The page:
Simi Awokoya is a Technology Evangelist and founder of Witty Careers, an organisation that equips Black and Minority-Ethnic women with the skills they need to succeed in the Tech industry. She speaks to NNC on her passion for technology and creating an impact in her community.
Please give an introduction on who you are.
Hi, I’m Simi Awokoya, I’m a Technology Evangelist and the founder of Witty Careers, an organization which focusses on getting more Black and Minority-Ethnic women into the Technology industry. I’m passionate about technology and community impact, so I make sure everything I work on revolves around my two core pillars. I started my career in Tech as a Software Engineer in an Investment Bank; I developed java applications for infrastructure and asset management teams. 4 years after, I transitioned to a Technology Evangelist role in a Tech company which is my current role.
What first sparked your interest in Tech and how did you decide to have a career in it?
I’ve always loved solving problems, so I naturally chose STEM related subjects in primary and secondary school, knowing I would want to study a practical degree that allowed me to use my problem solving skills. I studied Electrical and Electronic Engineering at Imperial College London. Half-way through my degree, I started to attend some computer science lectures and hackathons. This developed my interest in coding and motivated me to start my career as a developer. I believed knowing how to code would give me the ability to solve problems across multiple industries.
How much of an impact would you say that Tech is having on changing the world?
Technology is a huge enabler; not just in traditional industries but in our everyday lives. The advancements in healthcare have been incredible over the past decade. Even what we may call simple is having a huge impact. Social media has revolutionized the ways to break news and music streaming is changing the way the music industry works. One great thing I love about my day job is that I am able to observe the impact of Technology in multiple fields.
What do you enjoy about working in the industry?
I love that no two days are the same, and that I am able to apply my problem solving skills in different contexts. I am a technical person but I also love talking to people. Engagement is still at the core of what I do and I truly love that.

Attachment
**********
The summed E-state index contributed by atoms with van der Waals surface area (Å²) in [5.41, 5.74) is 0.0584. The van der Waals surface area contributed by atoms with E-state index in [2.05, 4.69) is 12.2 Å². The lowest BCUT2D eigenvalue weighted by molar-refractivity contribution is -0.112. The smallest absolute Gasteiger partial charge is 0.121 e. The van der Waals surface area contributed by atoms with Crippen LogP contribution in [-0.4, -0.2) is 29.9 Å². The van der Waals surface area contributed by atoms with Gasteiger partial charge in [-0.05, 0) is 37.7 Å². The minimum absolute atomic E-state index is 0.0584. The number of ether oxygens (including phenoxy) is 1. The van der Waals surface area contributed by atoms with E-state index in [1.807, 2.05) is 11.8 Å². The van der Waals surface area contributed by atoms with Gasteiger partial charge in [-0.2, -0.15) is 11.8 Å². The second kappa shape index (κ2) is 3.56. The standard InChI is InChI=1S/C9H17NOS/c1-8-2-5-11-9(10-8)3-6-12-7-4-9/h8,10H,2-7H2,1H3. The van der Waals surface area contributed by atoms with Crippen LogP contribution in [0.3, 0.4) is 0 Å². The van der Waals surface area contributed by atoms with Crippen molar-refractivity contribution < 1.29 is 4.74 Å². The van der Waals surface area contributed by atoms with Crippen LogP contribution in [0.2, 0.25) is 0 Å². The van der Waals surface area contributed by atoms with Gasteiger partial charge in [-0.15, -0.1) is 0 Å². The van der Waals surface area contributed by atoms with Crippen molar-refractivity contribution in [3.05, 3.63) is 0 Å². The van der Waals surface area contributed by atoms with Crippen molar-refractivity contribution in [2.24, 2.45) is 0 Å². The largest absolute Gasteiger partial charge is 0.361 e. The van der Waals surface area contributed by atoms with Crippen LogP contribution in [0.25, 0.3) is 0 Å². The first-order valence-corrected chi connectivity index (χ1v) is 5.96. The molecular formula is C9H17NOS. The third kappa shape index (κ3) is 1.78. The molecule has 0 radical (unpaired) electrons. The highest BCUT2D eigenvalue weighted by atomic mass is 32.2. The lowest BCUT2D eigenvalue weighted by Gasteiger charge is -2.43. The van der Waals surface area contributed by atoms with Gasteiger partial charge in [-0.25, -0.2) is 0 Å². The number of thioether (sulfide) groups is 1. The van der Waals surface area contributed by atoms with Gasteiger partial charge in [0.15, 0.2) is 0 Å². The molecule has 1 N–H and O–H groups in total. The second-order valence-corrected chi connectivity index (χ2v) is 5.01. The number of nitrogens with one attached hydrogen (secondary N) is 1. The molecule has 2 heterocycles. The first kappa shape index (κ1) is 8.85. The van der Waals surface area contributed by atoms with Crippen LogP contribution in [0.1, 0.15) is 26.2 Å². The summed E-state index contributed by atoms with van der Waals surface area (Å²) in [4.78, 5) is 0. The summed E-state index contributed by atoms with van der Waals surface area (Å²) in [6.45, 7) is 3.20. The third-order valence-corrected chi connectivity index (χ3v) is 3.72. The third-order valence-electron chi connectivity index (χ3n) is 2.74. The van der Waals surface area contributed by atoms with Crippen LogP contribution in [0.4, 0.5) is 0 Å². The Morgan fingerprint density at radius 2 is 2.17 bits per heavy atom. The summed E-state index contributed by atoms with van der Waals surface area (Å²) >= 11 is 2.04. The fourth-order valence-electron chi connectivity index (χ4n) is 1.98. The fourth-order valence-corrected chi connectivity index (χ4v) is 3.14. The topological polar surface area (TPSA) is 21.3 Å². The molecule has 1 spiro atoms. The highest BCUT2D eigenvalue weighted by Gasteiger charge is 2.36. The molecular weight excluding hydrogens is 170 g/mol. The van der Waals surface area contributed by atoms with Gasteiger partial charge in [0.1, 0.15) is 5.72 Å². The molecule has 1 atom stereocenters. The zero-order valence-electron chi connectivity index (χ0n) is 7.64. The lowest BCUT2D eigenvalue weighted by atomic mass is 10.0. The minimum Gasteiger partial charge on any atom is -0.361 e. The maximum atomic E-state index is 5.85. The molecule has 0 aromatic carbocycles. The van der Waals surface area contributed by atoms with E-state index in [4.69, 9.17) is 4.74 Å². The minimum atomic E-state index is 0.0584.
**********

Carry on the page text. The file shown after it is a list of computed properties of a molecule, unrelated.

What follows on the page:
We hear a lot about women facing discrimination in STEM in general, but being a black woman in Tech have you ever faced any form of discrimination and if so how have you handled such situations?
People have made assumptions about me in the past, for example, I would introduce myself as a software engineer at a Tech event and people would ask to see my LinkedIn profile to confirm or ask me follow up questions to verify I really was a Software Engineer. It has happened a number of times and I’ve learnt that it has nothing to do with me and more to do with other’s biases. A lot of work needs to be done on dispelling myths on what a Technologist should look like. I try to address these myths through the diversity and inclusion initiatives I participate in- including Witty Careers.
Why do you think there is a lack of representation of black and ethnic minority girls and women in technology, and what do you think can be done to tackle this?
First of all, you can’t be who you can’t see; role models are very necessary. We need more Black and Minority Ethnic women in senior leadership positions championing diversity and showing others that it is possible to succeed in the Tech industry. I was very happy when the ‘Hidden Figures’ movie came out because it showed that Black women have a background of being the game-changers in STEM. Except now we are going to strive to do it differently – we will not be “hidden”, we will be visible.
Another reason is because women often doubt their ability to succeed especially when it comes to being technical. As a Software Engineer, when most people met me they didn’t think I could code because I didn’t have a degree in Computer Science. I want this mindset to change in the future, I want people to see coding as a life skill that is as important as learning how to play an instrument, ride a bike, read or swim. Coding is writing a logical set of instructions a computer can run. It takes some practice but it is not as hard or impossible as people make it out to be. I once participated in a workshop to teach 8-12 year olds how to code using Scratch (a programming language) and they picked up the fundamentals quite quickly.
I would also encourage women thinking about entering the Technology industry to fight against imposter syndrome. There are a lot of specialisms in Tech and it is very easy to fall into the cycle of diminishing your progress in up-skilling when you are actually doing very well.
You founded Witty Careers to support black and ethnic minority women to build a career in technology— was this something you had been thinking about for a while and how did you make it happen?